A New Test Can Identify Dementia Up To Nine Years Before Official Diagnosis

(NationalUSNews.com) — Researchers from Queen Mary University of London have developed a new method of testing for dementia that may be more than 80% accurate.

With this method, medical professionals could have an almost nine-year head start on diagnosis. The test is based on functional magnetic resonance imaging (fMRI) scans. This non-invasive imaging technique is used to test the brain’s response to various stimuli, tasks, or cognitive processes. In this case, the fMRI tests focus on changes in the default mode network (DMN), which is an area within the brain that is more active during periods of quiet rest.

Currently, diagnosis for dementia depends largely on memory tests or measurements of brain shrinkage. Dementia is a broad term that encompasses a range of conditions, many of which may have overlapping symptoms. This makes precise diagnosis difficult. Early symptoms may be mild or mistaken for other issues so diagnosis may be significantly delayed. The new test has greater accuracy and early detection capabilities, as well as only taking six minutes to perform. The leader of the research team, Charles Marshall, is hopeful their new method will lead to earlier identification of patients who could benefit from future treatments.

The study’s researchers analyzed fMRI scans from 1,100 people using the UK Biobank, a database of genetic and health information. Utilizing the scans, they developed a model to predict the onset of dementia. The model could even predict, within a two-year margin of error, how long it would take for a diagnosis to be made for individual patients. Lead study author Samuel Ereira commented that the large data sets will help identify people with higher risks of developing dementia. He added that the data could also be used to study environmental causes that may lead to higher risk.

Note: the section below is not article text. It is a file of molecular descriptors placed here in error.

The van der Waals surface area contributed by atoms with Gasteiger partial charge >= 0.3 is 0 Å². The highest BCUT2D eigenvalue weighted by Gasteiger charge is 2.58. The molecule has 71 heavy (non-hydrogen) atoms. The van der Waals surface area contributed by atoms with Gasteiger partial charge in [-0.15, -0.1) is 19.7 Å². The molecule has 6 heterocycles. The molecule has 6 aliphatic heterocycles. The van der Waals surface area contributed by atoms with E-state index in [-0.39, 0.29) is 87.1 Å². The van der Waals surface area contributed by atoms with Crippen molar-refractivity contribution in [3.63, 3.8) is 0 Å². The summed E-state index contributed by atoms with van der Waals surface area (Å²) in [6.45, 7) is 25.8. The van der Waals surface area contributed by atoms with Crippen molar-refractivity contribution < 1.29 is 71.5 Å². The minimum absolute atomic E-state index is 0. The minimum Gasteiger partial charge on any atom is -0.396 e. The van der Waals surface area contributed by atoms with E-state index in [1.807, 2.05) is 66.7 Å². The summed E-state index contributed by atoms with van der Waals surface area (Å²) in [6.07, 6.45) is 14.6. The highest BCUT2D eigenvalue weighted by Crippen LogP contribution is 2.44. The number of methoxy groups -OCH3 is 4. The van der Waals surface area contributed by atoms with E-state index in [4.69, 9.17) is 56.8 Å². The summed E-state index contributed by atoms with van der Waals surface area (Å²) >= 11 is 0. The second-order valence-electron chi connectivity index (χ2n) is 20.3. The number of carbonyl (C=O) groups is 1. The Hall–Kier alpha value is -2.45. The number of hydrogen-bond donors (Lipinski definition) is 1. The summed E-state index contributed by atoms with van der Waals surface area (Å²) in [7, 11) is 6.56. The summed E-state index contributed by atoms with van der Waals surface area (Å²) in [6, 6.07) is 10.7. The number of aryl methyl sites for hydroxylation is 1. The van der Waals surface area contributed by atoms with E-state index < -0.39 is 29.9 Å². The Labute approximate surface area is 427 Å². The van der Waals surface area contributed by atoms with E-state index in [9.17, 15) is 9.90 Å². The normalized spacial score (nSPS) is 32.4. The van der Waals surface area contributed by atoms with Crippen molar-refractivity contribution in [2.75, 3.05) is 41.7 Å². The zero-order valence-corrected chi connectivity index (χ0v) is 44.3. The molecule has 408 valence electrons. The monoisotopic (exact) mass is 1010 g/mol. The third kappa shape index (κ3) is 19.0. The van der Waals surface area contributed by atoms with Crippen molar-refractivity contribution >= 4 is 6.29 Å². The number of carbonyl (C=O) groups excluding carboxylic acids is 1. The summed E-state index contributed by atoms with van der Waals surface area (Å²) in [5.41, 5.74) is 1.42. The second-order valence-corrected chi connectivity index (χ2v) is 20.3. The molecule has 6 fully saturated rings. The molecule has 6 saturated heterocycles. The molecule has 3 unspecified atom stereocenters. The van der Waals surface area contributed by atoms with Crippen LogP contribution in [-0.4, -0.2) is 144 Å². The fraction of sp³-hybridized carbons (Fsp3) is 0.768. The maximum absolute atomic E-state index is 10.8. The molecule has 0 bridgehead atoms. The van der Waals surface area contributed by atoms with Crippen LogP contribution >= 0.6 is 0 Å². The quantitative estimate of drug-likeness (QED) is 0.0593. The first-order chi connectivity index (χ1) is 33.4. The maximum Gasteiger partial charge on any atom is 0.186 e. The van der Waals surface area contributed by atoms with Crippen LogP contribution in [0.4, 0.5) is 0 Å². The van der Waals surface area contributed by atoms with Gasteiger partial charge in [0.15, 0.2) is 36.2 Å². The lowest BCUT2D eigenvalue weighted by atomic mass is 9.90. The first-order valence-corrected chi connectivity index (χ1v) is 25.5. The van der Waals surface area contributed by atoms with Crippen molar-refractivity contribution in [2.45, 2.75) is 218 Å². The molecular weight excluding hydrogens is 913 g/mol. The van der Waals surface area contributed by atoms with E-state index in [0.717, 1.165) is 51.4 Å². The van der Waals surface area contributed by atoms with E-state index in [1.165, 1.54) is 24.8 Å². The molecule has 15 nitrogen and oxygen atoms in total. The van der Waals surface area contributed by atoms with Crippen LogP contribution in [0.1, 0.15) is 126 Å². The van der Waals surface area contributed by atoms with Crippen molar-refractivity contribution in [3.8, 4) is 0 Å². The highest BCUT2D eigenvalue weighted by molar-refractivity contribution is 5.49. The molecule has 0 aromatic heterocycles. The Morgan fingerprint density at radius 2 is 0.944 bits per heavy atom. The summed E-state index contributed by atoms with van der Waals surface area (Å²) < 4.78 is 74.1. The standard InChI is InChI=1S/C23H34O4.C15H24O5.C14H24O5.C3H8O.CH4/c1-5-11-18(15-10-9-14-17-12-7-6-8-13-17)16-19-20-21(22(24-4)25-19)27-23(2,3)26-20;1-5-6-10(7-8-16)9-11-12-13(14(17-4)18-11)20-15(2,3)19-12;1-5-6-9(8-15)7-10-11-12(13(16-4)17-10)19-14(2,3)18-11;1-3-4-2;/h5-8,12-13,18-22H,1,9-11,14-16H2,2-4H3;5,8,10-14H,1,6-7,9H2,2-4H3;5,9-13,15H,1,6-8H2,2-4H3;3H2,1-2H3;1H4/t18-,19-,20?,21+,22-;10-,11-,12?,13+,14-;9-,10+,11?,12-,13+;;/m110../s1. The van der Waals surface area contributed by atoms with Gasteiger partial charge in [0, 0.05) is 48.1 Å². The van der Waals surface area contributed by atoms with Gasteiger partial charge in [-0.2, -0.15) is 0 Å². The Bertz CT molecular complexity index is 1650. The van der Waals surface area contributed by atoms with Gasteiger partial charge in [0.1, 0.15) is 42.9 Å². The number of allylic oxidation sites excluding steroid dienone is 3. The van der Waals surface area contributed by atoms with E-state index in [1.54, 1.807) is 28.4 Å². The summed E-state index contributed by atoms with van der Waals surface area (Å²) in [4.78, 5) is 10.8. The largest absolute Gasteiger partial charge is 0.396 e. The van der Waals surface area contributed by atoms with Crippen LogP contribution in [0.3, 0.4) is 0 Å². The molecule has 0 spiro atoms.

While the study was conducted with only data from 1,100 people in the UK, broad application of the new methods could help people worldwide. It is estimated that over 5 million people in the United States have Alzheimer’s disease and related dementias. The new testing method could create opportunities for better understanding of these conditions, leading to more effective treatments and perhaps a cure one day. While there is no cure on the horizon currently, with the right management, the progression of the disease can be significantly slowed. If earlier and more accurate testing is implemented, the quality of life for patients may be drastically improved.

Copyright 2024, NationalUSNews.com